Fecal shedding of Klebsiella pneumoniae by dairy cows
Klebsiella pneumoniae is a common cause of clinical mastitis in dairy cattle. Wood products are considered to be the main source of Klebsiella on dairy farms. Environmental hygiene and use of inorganic bedding materials such as sand are recommended to control Klebsiella mastitis. However, Klebsiella mastitis still occurs on well-managed dairy farms that use sand as bedding material. In a 5-mo study in a New York State dairy herd performed during the summer of 2005, all of 9 samples of unused sand bedding tested negative for Klebsiella, whereas 14 of 18 samples of used sand bedding contained Klebsiella at a median level of 10(4.6) cfu/g. We hypothesized that fecal shedding of Klebsiella by dairy cows contributes to the presence of Klebsiella in the environment. Using a cheap and simple method based on ampicillin-containing MacConkey agar for screening, and biochemical tests for confirmation of species identity, 595 fecal samples from healthy dairy cattle were screened for presence of Klebsiella. In a longitudinal study of 100 cows followed over 5 mo, more than 80% of fecal samples tested positive for K. pneumoniae. The average prevalence of K. pneumoniae-positive fecal samples was also above 80% in a cross-sectional study of 100 cows from 10 herds across New York and Massachusetts. Fecal shedding of K. pneumoniae by a large proportion of dairy cows may explain why Klebsiella mastitis occurs in herds that use inorganic bedding material or other bedding material that is free from Klebsiella upon introduction into the barn.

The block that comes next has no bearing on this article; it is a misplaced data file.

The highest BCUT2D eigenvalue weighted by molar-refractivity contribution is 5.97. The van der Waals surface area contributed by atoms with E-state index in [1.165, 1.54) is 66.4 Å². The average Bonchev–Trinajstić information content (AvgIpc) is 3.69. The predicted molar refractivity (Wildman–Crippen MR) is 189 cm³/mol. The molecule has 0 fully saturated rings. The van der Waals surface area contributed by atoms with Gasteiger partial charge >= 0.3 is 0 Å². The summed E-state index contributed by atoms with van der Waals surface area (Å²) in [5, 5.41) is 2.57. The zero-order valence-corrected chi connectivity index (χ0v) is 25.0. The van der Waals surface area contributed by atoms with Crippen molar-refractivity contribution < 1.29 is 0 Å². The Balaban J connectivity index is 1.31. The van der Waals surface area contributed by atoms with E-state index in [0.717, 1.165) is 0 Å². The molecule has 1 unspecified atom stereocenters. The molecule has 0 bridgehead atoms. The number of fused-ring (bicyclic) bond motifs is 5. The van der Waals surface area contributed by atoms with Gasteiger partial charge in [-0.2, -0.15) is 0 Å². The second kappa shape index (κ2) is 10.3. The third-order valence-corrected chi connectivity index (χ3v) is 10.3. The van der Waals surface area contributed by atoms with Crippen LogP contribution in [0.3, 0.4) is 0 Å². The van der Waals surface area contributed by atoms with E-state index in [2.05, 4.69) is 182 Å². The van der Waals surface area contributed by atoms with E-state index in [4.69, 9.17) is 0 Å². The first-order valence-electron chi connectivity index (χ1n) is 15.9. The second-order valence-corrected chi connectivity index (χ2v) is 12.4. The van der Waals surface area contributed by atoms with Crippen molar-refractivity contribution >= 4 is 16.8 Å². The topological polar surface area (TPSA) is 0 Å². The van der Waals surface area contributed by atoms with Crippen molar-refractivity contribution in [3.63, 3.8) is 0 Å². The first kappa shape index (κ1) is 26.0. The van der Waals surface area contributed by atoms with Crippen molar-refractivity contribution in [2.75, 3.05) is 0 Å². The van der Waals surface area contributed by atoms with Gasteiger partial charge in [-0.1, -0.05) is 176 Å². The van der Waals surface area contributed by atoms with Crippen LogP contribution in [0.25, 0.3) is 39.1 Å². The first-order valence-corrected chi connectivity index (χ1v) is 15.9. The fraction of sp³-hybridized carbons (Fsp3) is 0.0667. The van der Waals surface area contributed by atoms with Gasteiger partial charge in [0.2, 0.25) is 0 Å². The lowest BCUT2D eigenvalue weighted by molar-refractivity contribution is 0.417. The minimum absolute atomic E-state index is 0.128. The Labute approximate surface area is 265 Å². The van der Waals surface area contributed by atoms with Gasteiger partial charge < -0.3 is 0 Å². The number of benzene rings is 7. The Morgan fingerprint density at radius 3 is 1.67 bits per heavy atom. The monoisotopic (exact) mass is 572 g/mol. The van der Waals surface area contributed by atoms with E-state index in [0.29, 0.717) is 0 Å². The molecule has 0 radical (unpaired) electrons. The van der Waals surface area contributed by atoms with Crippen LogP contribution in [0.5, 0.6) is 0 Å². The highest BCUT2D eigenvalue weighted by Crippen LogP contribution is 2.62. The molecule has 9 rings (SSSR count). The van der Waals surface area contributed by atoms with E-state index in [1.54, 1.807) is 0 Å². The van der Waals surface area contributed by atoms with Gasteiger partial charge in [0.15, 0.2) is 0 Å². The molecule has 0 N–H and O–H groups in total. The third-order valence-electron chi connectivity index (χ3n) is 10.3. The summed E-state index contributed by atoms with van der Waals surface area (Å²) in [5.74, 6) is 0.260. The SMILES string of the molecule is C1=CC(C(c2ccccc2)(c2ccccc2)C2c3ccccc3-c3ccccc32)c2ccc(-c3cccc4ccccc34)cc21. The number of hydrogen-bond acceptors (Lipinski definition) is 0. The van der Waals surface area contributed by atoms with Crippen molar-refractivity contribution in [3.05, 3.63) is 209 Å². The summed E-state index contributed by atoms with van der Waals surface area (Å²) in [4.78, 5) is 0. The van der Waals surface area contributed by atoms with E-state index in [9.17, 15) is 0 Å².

|Título según WOS:||ID WOS:000239657200016 Not found in local WOS DB|
|Título de la Revista:||JOURNAL OF DAIRY SCIENCE|
|Editorial:||Elsevier Science Inc.|
|Fecha de publicación:||2006|
|Página de inicio:||3425|